"sharpening" envelope is a big part of your PP M.O.
    Savageduck, Jan 3, 2014
  12. PeterN

    me Guest

    You have to remember that unless you are using manual exposure mode
    the mode you are using will limit things. Meaning using as described
    the aperture priority exposure program raises the iso up to the limit
    specified. Given the fixed aperture the only thing further which can
    be done if this does not allow enough light to satisfy the exposure
    program is reduce the shutter speed. On the fly you can modify this by
    dialing in _EV exposure compensation which is then an input to the
    exposure program. specified.

    One alternative is to use shutter priority and set shutter speed., but
    you then lose control of the aperture. If you use full manual exposure
    you will keep aperture and shutter settings and float iso. However,
    this only provides a higher light level floor from your prescribed
    shutter and aperture settings. If you still need more light there is
    nothing the camera can adjust.
    me, Jan 3, 2014
  13. PeterN

    Eric Stevens Guest

    I suppose that comes with your legal training.
    Eric Stevens, Jan 3, 2014
  14. PeterN

    MC Guest

    And mine :eek:)

    MC, Jan 3, 2014
  15. PeterN

    MC Guest

    And mine :eek:)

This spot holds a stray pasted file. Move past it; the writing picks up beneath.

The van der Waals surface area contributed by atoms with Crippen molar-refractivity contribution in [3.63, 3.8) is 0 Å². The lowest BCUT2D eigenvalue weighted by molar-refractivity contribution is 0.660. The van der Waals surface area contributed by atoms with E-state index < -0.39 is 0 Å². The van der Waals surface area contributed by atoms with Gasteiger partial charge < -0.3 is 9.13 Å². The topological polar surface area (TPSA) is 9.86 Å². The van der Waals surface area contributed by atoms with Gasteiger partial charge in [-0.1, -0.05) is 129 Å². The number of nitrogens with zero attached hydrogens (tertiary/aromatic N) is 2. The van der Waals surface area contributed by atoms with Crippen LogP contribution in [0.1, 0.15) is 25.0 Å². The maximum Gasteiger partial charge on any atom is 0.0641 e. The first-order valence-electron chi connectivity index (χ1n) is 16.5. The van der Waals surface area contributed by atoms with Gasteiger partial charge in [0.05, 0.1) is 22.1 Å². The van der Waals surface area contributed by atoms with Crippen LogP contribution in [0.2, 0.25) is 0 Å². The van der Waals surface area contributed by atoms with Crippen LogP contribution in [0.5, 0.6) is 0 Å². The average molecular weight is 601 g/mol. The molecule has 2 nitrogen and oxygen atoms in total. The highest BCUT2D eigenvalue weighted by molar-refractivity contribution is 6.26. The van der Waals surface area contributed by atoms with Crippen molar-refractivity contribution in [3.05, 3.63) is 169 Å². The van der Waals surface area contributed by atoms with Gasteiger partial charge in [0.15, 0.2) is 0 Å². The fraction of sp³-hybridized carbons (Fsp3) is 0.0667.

MC, Jan 3, 2014
  16. PeterN

    MC Guest

    I do not believe this. I think he is trying to make good from
    something that did NOT turn out how he envisaged.

    Again, I do not believe these images are what he originally set out to
    achieve. As I see it, and I am yet to be convinced otherwise, what he
    wants and what he ends up with seem to be two completely different
    things, even though he makes the excuse that it is what he wants.
    He is relying too much on post production and cropping. Anyone can
    fire up photoshop (or equivalent) and use a couple of plug-ins to try
    and create something they say they "intended" to create. It shows no
    skill at all and reeks of "clutching at straws" to try and produce
    something acceptable (albeit acceptable only to himself).

    MC, Jan 3, 2014
  17. PeterN

    MC Guest

    You are kidding, right?

    What/where were these "several" competitions, how many entrants were
    there in each and where can we see other entries for comparison. I
    have to ask this because no judge worth their salt would have commended
    or even placed the first image.

    The second image is far from pin sharp and seems to have had a tad to
    much noise reduction. I would be surprised if this was given runner up